Everyone wants well-maintained roads and public walkways. The support for bike trails, while not universal, is vocal and gaining some popularity. So you would think that these services might be a priority use of current Bloomington tax funds.
However, you’d be wrong. The Bloomington City Council recently singled out a specific portion of Bloomington street maintenance (street overlays) and all of its trail maintenance for new funding above and beyond the current city budget. They decided to impose a flat monthly $3.75 per meter /address “city franchise fee” on both Xcel Energy (electricity) and CenterPoint Energy (natural gas) bills, starting in March 2016. These get directly passed along on the billing statements, so this adds up to $90 more per household (more for businesses, churches or nonprofits) per year in taxation hidden as a fee.
Say, What?? Those new “franchise fees” that will be added to your gas and electric bills have got nothing to do with natural gas or electricity production or delivery of services. They are a tax increase masquerading as a utility fee.
As reported in the Bloomington Brief newsletter from the city:
“Bloomington residents will pay a total of $7.50 per household—$3.75 through Xcel and $3.75 through CenterPoint—each month. By dedicating the franchise fees to street overlays and trail maintenance, residents will know exactly why the fee is being collected and where the money is being spent,” City Engineer Shelly Pederson said.
Except by state law, the utility companies are not required to spell out what the fees are really for. The CenterPoint Energy bill that Bloomington residents just received states only
"The City of Bloomington granted CenterPoint Energy a franchise to operate within the City limits. A Gas franchise fee of $3.75 per Meter will be collected from customers effective 0301/2016. The line item appears on your bill as 'City franchise fee'. CenterPoint Energy remits 100% of this fee to the City of Bloomington."
It could be worse. The Mayor favored routing these fees to the city’s “discretionary spending” budget. The Council decided to be a bit more circumspect.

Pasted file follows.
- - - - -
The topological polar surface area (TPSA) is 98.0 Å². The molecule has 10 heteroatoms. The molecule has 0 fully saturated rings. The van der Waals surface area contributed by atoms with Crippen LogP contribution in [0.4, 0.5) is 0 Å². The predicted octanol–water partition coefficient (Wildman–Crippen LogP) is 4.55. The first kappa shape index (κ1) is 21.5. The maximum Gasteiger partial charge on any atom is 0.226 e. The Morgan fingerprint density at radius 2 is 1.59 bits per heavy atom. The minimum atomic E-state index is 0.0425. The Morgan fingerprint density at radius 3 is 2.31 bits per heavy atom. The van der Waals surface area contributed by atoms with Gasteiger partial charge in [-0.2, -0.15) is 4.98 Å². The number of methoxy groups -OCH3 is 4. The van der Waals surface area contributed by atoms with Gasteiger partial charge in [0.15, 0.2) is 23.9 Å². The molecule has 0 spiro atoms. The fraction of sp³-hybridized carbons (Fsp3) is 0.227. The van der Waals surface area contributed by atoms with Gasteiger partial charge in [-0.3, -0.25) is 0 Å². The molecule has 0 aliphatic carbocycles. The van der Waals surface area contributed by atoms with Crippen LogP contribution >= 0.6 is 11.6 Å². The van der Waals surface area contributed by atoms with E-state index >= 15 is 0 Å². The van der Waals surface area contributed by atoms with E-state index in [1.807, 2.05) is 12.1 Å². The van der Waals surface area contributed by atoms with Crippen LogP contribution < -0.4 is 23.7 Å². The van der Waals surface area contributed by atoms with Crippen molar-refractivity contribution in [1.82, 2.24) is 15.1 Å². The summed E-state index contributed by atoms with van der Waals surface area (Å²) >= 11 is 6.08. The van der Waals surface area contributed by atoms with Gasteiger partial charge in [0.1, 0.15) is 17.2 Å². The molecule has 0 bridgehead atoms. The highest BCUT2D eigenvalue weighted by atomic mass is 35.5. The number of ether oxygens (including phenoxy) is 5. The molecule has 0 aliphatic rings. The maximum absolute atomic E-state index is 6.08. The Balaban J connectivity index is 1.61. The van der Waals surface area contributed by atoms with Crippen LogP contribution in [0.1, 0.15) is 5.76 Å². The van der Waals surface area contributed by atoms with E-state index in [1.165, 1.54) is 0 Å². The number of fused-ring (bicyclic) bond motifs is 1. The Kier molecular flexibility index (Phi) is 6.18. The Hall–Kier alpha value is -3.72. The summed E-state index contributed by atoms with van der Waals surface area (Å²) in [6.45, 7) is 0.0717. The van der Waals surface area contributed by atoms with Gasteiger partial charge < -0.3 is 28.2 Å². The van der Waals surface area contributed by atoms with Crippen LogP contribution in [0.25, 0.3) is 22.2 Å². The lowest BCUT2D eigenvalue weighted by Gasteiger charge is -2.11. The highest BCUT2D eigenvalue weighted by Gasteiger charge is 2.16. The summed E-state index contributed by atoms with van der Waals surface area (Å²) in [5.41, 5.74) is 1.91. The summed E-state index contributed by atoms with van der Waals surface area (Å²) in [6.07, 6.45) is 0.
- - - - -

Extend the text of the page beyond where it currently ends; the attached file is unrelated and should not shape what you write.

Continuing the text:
WHAT IS THE IMPACT TO THE BLOOMINGTON TAXPAYER?
The Bloomington city government holds that the impostion of these franchise fees is actually a benefit to city tax payers. As a result of adding another funding source for Bloomington’s Pavement Management Program (PMP), the City’s Chief Financial Officer Lori Economy-Scholler claimed that the proposed 2016 tax levy was reduced by $550,000.
In fact, the fees simply reduced the size of the proposed 2016 property tax increase. Otherwise, to collect that added $550,000 the city would need to raise property taxes by 6.85% rather than 5.75%. The city’s website notes “After months of budget meetings, the City Council adopted a property tax levy increase of 5.75 percent to $52,845,152. This means the monthly cost of tax-supported services for the owner of a $219,700 median value home is $74.73 for 2016. The increase of $3.09 per month from 2015 is the result of several initiatives and adding back the fire pension levy. “
So, let’s do the math. The $ 7.50 per month of “franchise fees” amounts to a hidden 14% increment in costs to the homeowner for payments to the city.
WAS THIS REALLY NECESSARY?
Let’s assume that there were no possible offsets in the city’s budget to cover this $550,000 requirement. Note that the street overlay costs have been covered in the city’s PMP budget in the past, but the cost of maintaining all of the city’s trails and paths is apparently a new requirement. Would franchise fees of $90 a year be required to cover this shortfall?
Hardly. The city has estimated the revenue, based on customer counts provided by Xcel and CenterPoint, as over $4.9 MILLION per year.
Bloomington clearly assumes that street overlay, path and trail maintenance costs will be going up exponentially. We want to explore these assumptions in a subsequent article. We have asked Bloomington City Council member Jack Baloga, who voted for the imposition of the franchise fees, to help us to better understand the situation. We hope that we’ll soon have his response to share with you.
If you want to look ahead, here’s a link to how Bloomington presented the pavement maintenance needs and alternatives in November 2015
And here’s how the city explained the 2016 tax levy https://www.bloomingtonmn.gov/about-bloomington/news/city-council-approves-2016-tax-levy-2016-01-29.
TO BE CONTINUED